West Virginia governor calls special session for school funding amid FAFSA issues, other proposals

CHARLESTON, W.Va. (AP) — West Virginia Gov. Jim Justice is calling state lawmakers back to the Capitol to consider an $80 million allocation to the state’s colleges and universities to help students pay for school amid the ongoing federal financial aid crisis, among other proposals.

The Republican governor released a proclamation Friday for a special session beginning at 5 p.m. Sunday, when legislators are already convening at the state Capitol for May interim meetings.

The proclamation lists 15 items for the Legislature to consider and act on, including a $150 million proposal for highway maintenance , $50 million for a new state agricultural lab at West Virginia State University and more than $80 million to the state’s colleges and universities.

The $80 million would help provide funding for students affected by the Federal Free Application for Federal Student Aid (FAFSA) crisis.

Students applying for college have been left in limbo this year as they await the Education Department’s overhaul of the Free Application for Federal Student Aid. The form, known as FAFSA, is used to determine eligibility for federal Pell Grants, and colleges and states use it to award their own financial aid to students. The update was meant to simplify the form but took months longer than expected. It gives colleges less time to make financial aid offers to students, and it gives students less time to decide where to enroll.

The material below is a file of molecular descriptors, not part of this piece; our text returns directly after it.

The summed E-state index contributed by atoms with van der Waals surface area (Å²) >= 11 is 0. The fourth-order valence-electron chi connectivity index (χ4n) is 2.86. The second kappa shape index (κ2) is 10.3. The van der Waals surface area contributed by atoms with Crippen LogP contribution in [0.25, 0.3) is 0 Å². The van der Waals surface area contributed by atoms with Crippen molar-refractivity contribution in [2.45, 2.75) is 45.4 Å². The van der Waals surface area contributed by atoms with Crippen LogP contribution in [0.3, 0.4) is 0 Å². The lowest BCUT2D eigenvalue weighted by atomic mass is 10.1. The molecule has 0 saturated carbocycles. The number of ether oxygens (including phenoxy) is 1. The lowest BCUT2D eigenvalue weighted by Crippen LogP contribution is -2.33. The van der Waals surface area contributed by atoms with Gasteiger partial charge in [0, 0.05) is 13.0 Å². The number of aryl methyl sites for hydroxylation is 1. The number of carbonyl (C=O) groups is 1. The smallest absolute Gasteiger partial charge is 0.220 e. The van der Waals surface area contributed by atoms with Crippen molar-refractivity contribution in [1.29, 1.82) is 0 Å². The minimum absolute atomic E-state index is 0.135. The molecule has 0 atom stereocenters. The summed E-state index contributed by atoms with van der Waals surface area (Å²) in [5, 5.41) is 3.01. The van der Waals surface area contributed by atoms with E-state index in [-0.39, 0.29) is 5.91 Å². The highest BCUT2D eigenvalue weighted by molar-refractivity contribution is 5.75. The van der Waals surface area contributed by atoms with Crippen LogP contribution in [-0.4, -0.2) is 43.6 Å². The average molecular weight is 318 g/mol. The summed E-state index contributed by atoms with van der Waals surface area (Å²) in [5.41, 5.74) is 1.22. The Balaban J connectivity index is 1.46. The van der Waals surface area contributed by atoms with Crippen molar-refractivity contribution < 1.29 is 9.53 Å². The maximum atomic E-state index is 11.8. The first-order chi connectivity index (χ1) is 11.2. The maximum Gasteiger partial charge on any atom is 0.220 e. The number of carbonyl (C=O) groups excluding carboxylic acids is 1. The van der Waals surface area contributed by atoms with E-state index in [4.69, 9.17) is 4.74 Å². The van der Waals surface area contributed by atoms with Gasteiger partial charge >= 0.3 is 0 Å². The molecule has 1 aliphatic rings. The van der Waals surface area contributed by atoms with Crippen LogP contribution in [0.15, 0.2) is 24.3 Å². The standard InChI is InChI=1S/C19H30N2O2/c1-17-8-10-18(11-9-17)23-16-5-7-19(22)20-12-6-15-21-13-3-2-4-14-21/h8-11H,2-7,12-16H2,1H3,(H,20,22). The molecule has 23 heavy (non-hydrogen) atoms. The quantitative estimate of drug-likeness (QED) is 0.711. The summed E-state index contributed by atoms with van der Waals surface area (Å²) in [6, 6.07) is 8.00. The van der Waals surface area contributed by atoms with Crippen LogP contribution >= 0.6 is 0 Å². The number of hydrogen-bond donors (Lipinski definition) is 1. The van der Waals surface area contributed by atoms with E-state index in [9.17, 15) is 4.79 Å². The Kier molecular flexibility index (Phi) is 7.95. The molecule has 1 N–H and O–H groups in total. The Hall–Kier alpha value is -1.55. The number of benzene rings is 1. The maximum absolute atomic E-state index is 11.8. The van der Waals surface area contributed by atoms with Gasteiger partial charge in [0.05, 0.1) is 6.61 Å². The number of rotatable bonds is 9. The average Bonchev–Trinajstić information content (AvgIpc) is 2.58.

In April, Justice declared a state of emergency for education in the West Virginia, which he said will allow students to bypass a requirement that their FAFSA be processed by the federal government in order to receive state grants to help pay for school.

The governor was the first in the U.S. to take such a measure. West Virginia has the lowest number of college graduates in the nation, and the state’s high school FAFSA completion rates were down nearly 40%, Justice said.

“Really and truly, a lot of kids are sitting on the sidelines not wondering when the funding can come or whatever, they’re wondering, ‘Am I going to be able to go to college?’” he said during a news briefing.

He said the state of emergency would allow students to know whether they will receive the Promise Scholarship, a state merit scholarship equivalent to up to $5,500 for the 2024-2025 school year, or the needs-based Higher Education Grant. In-state tuition at the state’s flagship West Virginia University costs around $9,650 a year.

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